The great joy and payoff in little theater (Community, if you must) is that you will discover great talents that you can easily imagine handling their parts on the boards of Broadway.  And the vast majority of them will never make it there, if even they try.

At 1409 High Street  in charming Alameda, I am, case in point,  talking about a young actor named Nico Jaochico, cast in the role of Joey Evans.  Did I see a star rising at 1409?  This guy, on the hefty side and yet remarkably light on his dancing feet, won me over with his ingratiating showmanship and powerful vocals, playing the part in a production that stays  true to the original 1940 show — how revolutionary!  
Gene Kelly originated the role in the daring-for-its time Rodgers & Hart work, and yet I’m not so sure that I would have liked Kelly more than Nico.  Okay, for dancing, yes.  But as for character?  You see, our charmer-in-chief  has a way of widening has face to practically reach all three sides of Altarena’s three quarter round audience – and sending out a sly glint of spoofery in his eyes. As if to say, let’s not take this too seriously, but kick it around a little and have some fun, okay?  Such that, I ended up rooting more for the actor than the character.  In a Pal Joey world, that’s a good thing.  

In the role, Nico as Joey begins by pitching his  borderline M.C. talents to a small south end Chicago club owner, Mike Spears, played here by Charles Evans in a manner weak on character, which gets things off on a wobbly start. But soon enough, the sparks will fly.  Joey briefly romances lovely Linda English with the score’s one tender song, I could Write a Book; and from there, advances onto Vera Simpson’s bank account. 

She, a jaded, technically married dame from upper society,  sets Joey up with his own night club, and is rewarded with his company, leaving her blissfully “bewitched, bothered, and bewildered ... horizontally speaking, he’s at his very best.” But the spell has a short expiration date. Never have I  heard the song sung so compellingly as it was  here  by the perfectly cast Maria Mikeyenko.

In Act II,  a riotously amusing mobster, essayed to the hilt by Don Kolodny, moves in to engineer a bribe. They’ll ask Vera for lots of money, and if she says no, tip off her hubby to the affair – now languishing on a stale mattress that no longer squeaks sweetly.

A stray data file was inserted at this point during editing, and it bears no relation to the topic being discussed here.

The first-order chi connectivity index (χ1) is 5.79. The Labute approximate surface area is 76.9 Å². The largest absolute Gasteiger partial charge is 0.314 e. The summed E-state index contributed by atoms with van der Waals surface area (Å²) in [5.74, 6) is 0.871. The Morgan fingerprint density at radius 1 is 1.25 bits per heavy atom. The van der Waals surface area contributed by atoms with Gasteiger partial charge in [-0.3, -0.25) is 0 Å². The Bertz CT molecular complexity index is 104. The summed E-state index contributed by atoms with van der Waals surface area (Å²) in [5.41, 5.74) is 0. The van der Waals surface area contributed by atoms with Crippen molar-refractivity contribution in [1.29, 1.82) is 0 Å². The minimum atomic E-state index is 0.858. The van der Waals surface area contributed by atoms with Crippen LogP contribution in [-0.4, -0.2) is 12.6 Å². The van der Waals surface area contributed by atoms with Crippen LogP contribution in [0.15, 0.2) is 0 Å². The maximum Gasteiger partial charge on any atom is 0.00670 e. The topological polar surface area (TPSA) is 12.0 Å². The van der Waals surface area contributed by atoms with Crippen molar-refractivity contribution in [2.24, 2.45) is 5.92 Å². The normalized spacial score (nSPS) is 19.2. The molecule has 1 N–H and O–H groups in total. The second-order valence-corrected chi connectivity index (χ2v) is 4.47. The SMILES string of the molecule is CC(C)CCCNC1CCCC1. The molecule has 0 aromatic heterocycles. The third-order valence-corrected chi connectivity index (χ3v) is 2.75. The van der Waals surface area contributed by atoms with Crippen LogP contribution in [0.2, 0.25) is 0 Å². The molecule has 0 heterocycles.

Romance, finis
Your chance, finis
Those ants that invaded your pants, finis

In the end, all of these morally-challenged rascals will go their separate ways.  Funny, I felt a rare affection and sadness for them all. The party was over.  Only was virtuous Linda Evans still fostering a good feeling and face for Joey.  But he is left alone.

The score is a treasure, loaded with high energy songs that pop the champagne on aberrant sophistication.  Had there not been a Joey
would there have been a Chicago?   When  Pal Joey opened in 1940, it was remembered by Richard Rodgers for leaving the audience half raving, half in shock. "Bewitched" was banned from the airwaves for a time.  A musical that vulgar?  Yes, The critics loved it. 

Truth is, it was never close to a major hit drawing large sustaining crowds.  The original production lasted nearly a year,  the much admired 1952 revival a few months longer.  Three since then have all begged for customers, hanging on from one week to a few months.  All come to town peddling “new” scripts that only muck up an essentially naughty and uncomplicated  little romp.

How lucky I was to have seen THIS particular romp.

Credit the smartly faithful direction of Laura Morgan staying true to the original book, with rare exceptions: The song, “I’m Talkin’ to my Pal,” was cut before the show opened in New York. And Altarena dropped a song that did make it all the way to opening night. "Happy Hunting."

Any qualms? Pacing sometimes errs in drawn out and/or stagey set changes.  I was so enthralled with the expedience, I may have overlooked other flaws.

The cast fairly bubbles, with sprightly dancer Jarusha Ariel playing Gladys in the lead. Boffo!    A six piece band, with outstanding musical direction by pianist Armando Fox, excels to the finish line.  I sat there mesmerized by the raw brilliance of those witty and worldly songs.  More musicals, please, Altarena!

The only other stage Joey I can compare this one to, albeit via You Tube, was a  morose, creaky revival in 2008, enslaved in yet another lugubrious new libretto, at the Roundabout in New York. "I
n mourning for its own lifelessness," reviewed The New York Times. It clucked on for ten listless weeks. I had to force myself to sit through the gloomy affair, more  reason to cherish Altarena’s gift. The fidelity of its staging must mark  a high point in Bay Area musical theater history.

Little theater can be very big.


Monday, April 29, 2024

My New Book --- Keep That Day Job! How to Enjoy Chasing Showbiz Without Going Mad -- Due Out the Fourth of July

There it is, now on its way.  Stay tuned for another mind-boggling quiz!    

I'm now going over the proofs from my publisher, Bear Manor Media, digging into the cracks between words for little bugs -- a comma missing, a period in the wrong place. Jumbled sentences. And that word I'm still not sure about. Checking out photo placements. there are 74 images in all, representing a fraction of the multitude of jobs covered. Total 50.

My last chance to revise. Now or never!